Science writers and journalists play an important role in engaging the public with science, bringing the work of scientists from the lab to the public spotlight. Their work is important in ensuring that bad science does not influence pubic opinion and government policy. A science writer does not always need detailed, in-depth expertise of a particular field, but should have a broad knowledge of science and the scientific process, along with a passion for science and the ability to convey difficult concepts to a non-scientific audience.

The past few years have seen an explosion in the amount of information available to consumers, with mediums such as cable TV, digital radio and the Internet providing new ways for people to gain access to journalism and ideas. This, coupled with the sheer number of experiments and discoveries made by scientists worldwide on a daily basis, means that, now more than ever, there is a demand for intelligent, engaging science writing and journalism.

However, this increase in the number of ways to reach an audience is a double-edged sword, leading to more writers fighting to attract a smaller audience. Despite an increased demand for science writers and journalists, there is still heavy competition for the top writing jobs. Trying to become a professional science writer is arguably one of the most intense and difficult occupations you could choose, and you must be willing to work hard for initially little pay, be thick-skinned, inventive, persuasive, persistent and talented at networking and forming professional contacts. Often science writers get their best jobs based on who they know rather than what they know.  

Formal qualifications in writing and journalism

Unlike some other careers, a formal postgraduate qualification is not compulsory to become a science writer or journalist, but it does help. The skills required to be successful whilst studying a science degree are not necessarily the same skills that make a good journalist, as the language and style used in academic science writing is in general unsuitable for the field of science writing and journalism. 

There are many postgraduate Masters and Diploma courses available to science graduates who want to get to into journalism and completing these courses is a standard route into journalism. It is not necessary to get a specialized qualification in Science Communication or Science Writing, as the important skills to become a journalist are covered in more standard Journalism courses. Finding out what previous graduates from the course you are interested in have gone on to do after completing the course and sticking to courses accredited by the National Council for the Training of Journalists (NCTJ)is a good way to ensure that you do not end up paying for an expensive course that does not lead anywhere afterwards.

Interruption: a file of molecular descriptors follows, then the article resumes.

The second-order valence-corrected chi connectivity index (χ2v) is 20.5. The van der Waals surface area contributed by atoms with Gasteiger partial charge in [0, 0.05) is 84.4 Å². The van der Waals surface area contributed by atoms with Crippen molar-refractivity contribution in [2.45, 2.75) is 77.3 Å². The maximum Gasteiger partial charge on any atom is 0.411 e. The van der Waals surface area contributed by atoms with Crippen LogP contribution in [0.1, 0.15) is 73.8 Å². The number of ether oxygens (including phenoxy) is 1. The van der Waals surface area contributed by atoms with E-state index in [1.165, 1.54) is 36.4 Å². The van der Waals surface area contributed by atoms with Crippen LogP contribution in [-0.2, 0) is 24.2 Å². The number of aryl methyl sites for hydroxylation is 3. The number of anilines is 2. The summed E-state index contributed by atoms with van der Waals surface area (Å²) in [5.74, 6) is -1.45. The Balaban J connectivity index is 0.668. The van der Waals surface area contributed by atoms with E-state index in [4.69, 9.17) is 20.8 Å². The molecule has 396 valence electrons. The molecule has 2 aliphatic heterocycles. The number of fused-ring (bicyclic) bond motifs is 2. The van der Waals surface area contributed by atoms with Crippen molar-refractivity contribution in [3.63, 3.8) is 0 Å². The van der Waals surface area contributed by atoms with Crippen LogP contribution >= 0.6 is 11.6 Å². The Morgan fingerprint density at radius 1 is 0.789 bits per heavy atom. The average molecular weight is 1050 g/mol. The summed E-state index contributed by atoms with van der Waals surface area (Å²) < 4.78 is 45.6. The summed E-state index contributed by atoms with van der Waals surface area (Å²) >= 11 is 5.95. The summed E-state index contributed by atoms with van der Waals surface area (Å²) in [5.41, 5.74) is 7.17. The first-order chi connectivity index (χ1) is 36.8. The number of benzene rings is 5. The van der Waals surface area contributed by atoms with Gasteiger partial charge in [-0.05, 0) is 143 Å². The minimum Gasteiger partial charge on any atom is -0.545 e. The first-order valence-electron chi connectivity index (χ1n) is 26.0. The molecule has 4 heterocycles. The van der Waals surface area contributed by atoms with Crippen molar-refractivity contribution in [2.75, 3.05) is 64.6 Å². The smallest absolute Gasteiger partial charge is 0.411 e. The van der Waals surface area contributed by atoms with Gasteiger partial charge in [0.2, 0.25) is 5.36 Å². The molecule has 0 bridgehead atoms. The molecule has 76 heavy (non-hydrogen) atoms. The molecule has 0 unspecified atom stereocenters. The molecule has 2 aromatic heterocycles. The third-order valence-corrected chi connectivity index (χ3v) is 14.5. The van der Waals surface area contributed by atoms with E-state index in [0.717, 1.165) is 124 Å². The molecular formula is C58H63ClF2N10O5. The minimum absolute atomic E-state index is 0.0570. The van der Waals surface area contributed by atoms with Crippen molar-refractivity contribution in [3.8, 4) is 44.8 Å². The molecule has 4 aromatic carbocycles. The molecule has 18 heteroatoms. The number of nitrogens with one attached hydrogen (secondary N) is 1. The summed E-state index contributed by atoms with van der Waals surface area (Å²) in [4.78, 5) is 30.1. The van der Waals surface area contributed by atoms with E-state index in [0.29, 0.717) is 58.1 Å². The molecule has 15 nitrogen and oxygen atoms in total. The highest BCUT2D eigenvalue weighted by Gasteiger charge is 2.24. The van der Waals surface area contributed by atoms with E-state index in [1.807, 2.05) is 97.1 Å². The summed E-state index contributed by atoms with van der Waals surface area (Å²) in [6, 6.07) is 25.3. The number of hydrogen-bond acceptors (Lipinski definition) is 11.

Bear in mind that some of the best Journalism courses will require some evidence of previous involvement or interest in journalism and media, such as working for a student newspaper or interning at a media company. This is difficult for many science graduates, who may have faced a busier timetable than other graduates at university and hence did not have time to participate in extracurricular activities. As a result, you may only be able to get a place on a specialized Science Communication or Science Writing course. From there, it is possible to move on to a general Journalism course or strike out into the world of science writing or journalism.

As with many other postgraduate courses, there are no government student loans to fund a formal postgraduate qualification in writing or journalism, with some courses costing over £5000. However, there are some intensive journalism courses accredited by the National Council for the Training of Journalists that, due to their short time span, can cost as little as £1000.